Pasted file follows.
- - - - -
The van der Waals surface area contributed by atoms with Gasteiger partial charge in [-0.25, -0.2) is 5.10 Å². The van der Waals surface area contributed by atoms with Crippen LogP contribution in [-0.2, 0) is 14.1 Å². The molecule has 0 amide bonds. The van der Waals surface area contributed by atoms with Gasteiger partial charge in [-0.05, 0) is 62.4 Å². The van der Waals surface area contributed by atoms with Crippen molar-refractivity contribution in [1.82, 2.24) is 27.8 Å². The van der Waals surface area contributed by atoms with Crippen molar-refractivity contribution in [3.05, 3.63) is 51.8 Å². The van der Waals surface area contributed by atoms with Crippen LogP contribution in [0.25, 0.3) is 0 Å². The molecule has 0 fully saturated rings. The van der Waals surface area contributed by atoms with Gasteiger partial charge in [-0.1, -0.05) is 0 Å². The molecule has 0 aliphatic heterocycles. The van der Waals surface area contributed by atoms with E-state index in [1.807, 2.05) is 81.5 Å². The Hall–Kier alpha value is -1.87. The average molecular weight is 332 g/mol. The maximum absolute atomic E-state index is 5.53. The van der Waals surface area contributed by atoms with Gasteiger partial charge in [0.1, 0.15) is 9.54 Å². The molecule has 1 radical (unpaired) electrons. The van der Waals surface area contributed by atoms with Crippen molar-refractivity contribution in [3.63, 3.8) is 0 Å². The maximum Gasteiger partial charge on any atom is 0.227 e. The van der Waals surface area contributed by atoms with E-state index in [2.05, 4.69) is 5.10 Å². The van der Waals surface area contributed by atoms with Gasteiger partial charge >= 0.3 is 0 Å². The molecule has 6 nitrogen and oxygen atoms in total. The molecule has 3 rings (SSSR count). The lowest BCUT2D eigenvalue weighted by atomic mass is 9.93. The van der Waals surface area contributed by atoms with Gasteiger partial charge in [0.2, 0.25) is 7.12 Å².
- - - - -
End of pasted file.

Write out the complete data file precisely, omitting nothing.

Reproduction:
The van der Waals surface area contributed by atoms with Gasteiger partial charge in [-0.25, -0.2) is 5.10 Å². The van der Waals surface area contributed by atoms with Crippen LogP contribution in [-0.2, 0) is 14.1 Å². The molecule has 0 amide bonds. The van der Waals surface area contributed by atoms with Gasteiger partial charge in [-0.05, 0) is 62.4 Å². The van der Waals surface area contributed by atoms with Crippen molar-refractivity contribution in [1.82, 2.24) is 27.8 Å². The van der Waals surface area contributed by atoms with Crippen molar-refractivity contribution in [3.05, 3.63) is 51.8 Å². The van der Waals surface area contributed by atoms with Crippen LogP contribution in [0.25, 0.3) is 0 Å². The molecule has 0 fully saturated rings. The van der Waals surface area contributed by atoms with Gasteiger partial charge in [-0.1, -0.05) is 0 Å². The molecule has 0 aliphatic heterocycles. The van der Waals surface area contributed by atoms with E-state index in [1.807, 2.05) is 81.5 Å². The Hall–Kier alpha value is -1.87. The average molecular weight is 332 g/mol. The maximum absolute atomic E-state index is 5.53. The van der Waals surface area contributed by atoms with Gasteiger partial charge in [0.1, 0.15) is 9.54 Å². The molecule has 1 radical (unpaired) electrons. The van der Waals surface area contributed by atoms with Crippen molar-refractivity contribution in [3.63, 3.8) is 0 Å². The maximum Gasteiger partial charge on any atom is 0.227 e. The van der Waals surface area contributed by atoms with E-state index in [2.05, 4.69) is 5.10 Å². The van der Waals surface area contributed by atoms with Gasteiger partial charge >= 0.3 is 0 Å². The molecule has 6 nitrogen and oxygen atoms in total. The molecule has 3 rings (SSSR count). The lowest BCUT2D eigenvalue weighted by atomic mass is 9.93. The van der Waals surface area contributed by atoms with Gasteiger partial charge in [0.2, 0.25) is 7.12 Å².